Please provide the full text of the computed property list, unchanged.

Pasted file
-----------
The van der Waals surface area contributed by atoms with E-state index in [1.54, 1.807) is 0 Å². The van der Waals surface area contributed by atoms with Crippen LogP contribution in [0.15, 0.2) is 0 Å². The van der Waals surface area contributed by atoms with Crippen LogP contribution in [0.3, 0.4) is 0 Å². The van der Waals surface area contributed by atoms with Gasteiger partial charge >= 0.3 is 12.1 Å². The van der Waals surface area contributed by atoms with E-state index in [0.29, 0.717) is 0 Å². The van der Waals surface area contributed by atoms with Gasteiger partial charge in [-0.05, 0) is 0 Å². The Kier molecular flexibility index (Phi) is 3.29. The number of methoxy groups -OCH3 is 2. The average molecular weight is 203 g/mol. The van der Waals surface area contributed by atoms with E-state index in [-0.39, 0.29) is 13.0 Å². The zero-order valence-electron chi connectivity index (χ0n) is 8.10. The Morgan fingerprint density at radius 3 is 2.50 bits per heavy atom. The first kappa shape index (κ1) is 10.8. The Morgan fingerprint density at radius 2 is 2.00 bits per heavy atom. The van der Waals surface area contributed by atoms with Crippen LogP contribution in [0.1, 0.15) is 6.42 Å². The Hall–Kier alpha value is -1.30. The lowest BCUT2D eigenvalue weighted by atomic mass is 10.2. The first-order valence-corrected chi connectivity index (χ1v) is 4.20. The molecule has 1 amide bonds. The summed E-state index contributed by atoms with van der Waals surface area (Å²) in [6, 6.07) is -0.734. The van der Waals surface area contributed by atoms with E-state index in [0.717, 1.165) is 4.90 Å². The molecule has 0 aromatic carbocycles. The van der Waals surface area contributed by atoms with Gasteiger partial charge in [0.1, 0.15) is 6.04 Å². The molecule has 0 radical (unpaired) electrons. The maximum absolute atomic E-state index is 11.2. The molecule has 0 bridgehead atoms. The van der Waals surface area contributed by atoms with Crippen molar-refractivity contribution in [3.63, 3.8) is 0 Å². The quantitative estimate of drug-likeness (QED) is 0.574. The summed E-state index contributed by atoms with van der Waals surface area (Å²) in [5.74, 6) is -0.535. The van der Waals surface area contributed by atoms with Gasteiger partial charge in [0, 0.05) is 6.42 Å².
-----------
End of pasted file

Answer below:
The van der Waals surface area contributed by atoms with E-state index in [1.54, 1.807) is 0 Å². The van der Waals surface area contributed by atoms with Crippen LogP contribution in [0.15, 0.2) is 0 Å². The van der Waals surface area contributed by atoms with Crippen LogP contribution in [0.3, 0.4) is 0 Å². The van der Waals surface area contributed by atoms with Gasteiger partial charge >= 0.3 is 12.1 Å². The van der Waals surface area contributed by atoms with E-state index in [0.29, 0.717) is 0 Å². The van der Waals surface area contributed by atoms with Gasteiger partial charge in [-0.05, 0) is 0 Å². The Kier molecular flexibility index (Phi) is 3.29. The number of methoxy groups -OCH3 is 2. The average molecular weight is 203 g/mol. The van der Waals surface area contributed by atoms with E-state index in [-0.39, 0.29) is 13.0 Å². The zero-order valence-electron chi connectivity index (χ0n) is 8.10. The Morgan fingerprint density at radius 3 is 2.50 bits per heavy atom. The first kappa shape index (κ1) is 10.8. The Morgan fingerprint density at radius 2 is 2.00 bits per heavy atom. The van der Waals surface area contributed by atoms with Crippen LogP contribution in [0.1, 0.15) is 6.42 Å². The Hall–Kier alpha value is -1.30. The lowest BCUT2D eigenvalue weighted by atomic mass is 10.2. The first-order valence-corrected chi connectivity index (χ1v) is 4.20. The molecule has 1 amide bonds. The summed E-state index contributed by atoms with van der Waals surface area (Å²) in [6, 6.07) is -0.734. The van der Waals surface area contributed by atoms with E-state index in [0.717, 1.165) is 4.90 Å². The molecule has 0 aromatic carbocycles. The van der Waals surface area contributed by atoms with Gasteiger partial charge in [0.1, 0.15) is 6.04 Å². The molecule has 0 radical (unpaired) electrons. The maximum absolute atomic E-state index is 11.2. The molecule has 0 bridgehead atoms. The van der Waals surface area contributed by atoms with Crippen molar-refractivity contribution in [3.63, 3.8) is 0 Å². The quantitative estimate of drug-likeness (QED) is 0.574. The summed E-state index contributed by atoms with van der Waals surface area (Å²) in [5.74, 6) is -0.535. The van der Waals surface area contributed by atoms with Gasteiger partial charge in [0, 0.05) is 6.42 Å².